Paul admonishes as parents to...

 

Respect Your Children (Verse 4).

 

“And you, fathers, do not provoke your children to wrath, but bring them up in the training and admonition of the Lord” (4).

 

There is a reason for this warning, and that is because: “Behold, children are a heritage from the LORD, The fruit of the womb is a reward” (Psalm 127:3). Our children are not our possessions, much less the possessions of the state, or anyone else. Each and every child is a gift from God and there are no accidents or mistakes. So as parents we have two responsibilities here:

 

Don’t Provoke Them (4a). I said a moment ago I would address this issue of corporal punishment and I will now. Much of what is called corporal punish today is nothing more than child abuse. And this verse addresses that issue. When we discipline a child in a manner that is demeaning and/or physically harmful that is provoking rebellion in them. We are warned: DO NOT DO THIS! Spanking a child out of an outburst of anger or a quick over-reaction is provoking them.

 

The whole purpose of corporal punishment is to bring the child into a healthy and wholesome line of behavior and thought. The “rod of correction” in the Scripture was not a fearsome object; it served as a goad to keep the subject in line. For example, a shepherd would use his rod to keep the sheep from straying off the path or to protect them. Remember, Psalm 23: “Your rod and Your staff, they comfort me” (Psalm 23:4).

 

When you have established healthy and reasonable rules and clearly understandable boundaries for your children, and your discipline of them is consistent and in line with those boundaries, your children will come to understand that it is much more beneficial to stay within those perimeters, and life is good and safe. In fact, they will find comfort in the rod rather than rebel. Solomon wrote that, “Foolishness is bound in the heart of a child; but the rod of correction shall drive it far from him” (Proverbs 22:15).

 

And that leads to the next responsibility. Parents are to...

 

Teach them the knowledge and fear of God (4b).

 

In order to teach our children we must be disciplined in our own lives. There are some things that are better caught than taught. I learned how to memorize Scripture from listening to my dad memorize. I learned how to tithe from watching my dad tithe, even when it didn’t look like there would even be enough money to put food on the table, much less pay the bills. I learned how to give over and above my tithe by watching my dad give very generously, to the point of sacrifice. I learned how to have a quiet time in learning of God by watching my mother read and study the Word in her quiet place. I learned the importance of church membership and regular attendance from my parents taking me, not just sending me, to church every Sunday. I learned to fear God by watching my dad fear disappointing God more than anything or anyone else in the world. I learned to win souls to Christ watching my parents witness on a regular basis. Most of what I’ve learned for ministry didn’t come from my academic training (I have a Master’s degree from LBTS), most of what I know about ministry came from watching and listening to my parents. What are your children and grandchildren learning about the knowledge and fear of God? Do they have a wholesome perspective?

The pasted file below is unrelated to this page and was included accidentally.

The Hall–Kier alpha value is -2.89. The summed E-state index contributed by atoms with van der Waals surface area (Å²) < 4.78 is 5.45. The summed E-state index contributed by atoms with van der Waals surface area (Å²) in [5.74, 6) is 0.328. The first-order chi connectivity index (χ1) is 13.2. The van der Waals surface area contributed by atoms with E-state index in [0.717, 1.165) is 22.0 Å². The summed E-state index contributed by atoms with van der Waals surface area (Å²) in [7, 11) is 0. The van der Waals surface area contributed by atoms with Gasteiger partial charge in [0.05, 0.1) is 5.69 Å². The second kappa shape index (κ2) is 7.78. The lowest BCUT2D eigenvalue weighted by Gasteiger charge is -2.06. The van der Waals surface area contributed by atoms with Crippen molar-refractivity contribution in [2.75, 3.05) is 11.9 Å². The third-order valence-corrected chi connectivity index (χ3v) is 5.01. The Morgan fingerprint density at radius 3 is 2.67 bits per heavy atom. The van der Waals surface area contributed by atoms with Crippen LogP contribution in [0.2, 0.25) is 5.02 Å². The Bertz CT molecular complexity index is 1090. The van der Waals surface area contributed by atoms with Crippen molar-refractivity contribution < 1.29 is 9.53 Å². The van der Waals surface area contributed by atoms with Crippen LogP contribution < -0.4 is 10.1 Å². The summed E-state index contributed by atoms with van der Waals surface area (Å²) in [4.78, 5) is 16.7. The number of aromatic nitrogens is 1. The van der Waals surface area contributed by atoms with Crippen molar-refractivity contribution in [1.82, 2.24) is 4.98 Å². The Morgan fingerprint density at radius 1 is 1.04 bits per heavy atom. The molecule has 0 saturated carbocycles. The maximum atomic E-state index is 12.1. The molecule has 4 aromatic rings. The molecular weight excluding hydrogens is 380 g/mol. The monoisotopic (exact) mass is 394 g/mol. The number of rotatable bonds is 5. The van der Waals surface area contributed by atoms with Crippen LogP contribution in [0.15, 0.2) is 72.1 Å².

Conclusion: If we are going to have families that win, we must be determined and disciplined with all diligence to be spiritual winners as parents, especially as fathers that have the responsibility of the spiritual leadership in the home.

 

Dads, Moms, do you really know God? How can you lead your children if you don’t?

 

Do you really fear God? Is it evident by your behavior, activities and priorities in your life?

 

Let me close by saying this: Parents, your children have been created with a free will just like you were and they will have to make their own decisions as to the paths they will follow in life, and though you do all that you are commanded to do, your child may still rebel against you and God, but if you have been spiritually faithful and consistent in your parental responsibility, you can pillow your head in peace. But if you have been derelict in your spiritual leadership in the home Jesus has this warning for you: “But whoever causes one of these little ones who believe in Me to sin, it would be better for him if a millstone were hung around his neck, and he were drowned in the depth of the sea” (Matthew 18:6). What an awesome warning.

Do not sin against the children!

 

Message is from my friend, Pastor Mark Grooms, Thomas Terrace Baptist Church, Lynchburg, VA. Edited by Dr. John: pastorbigjohn@sbcglobal.net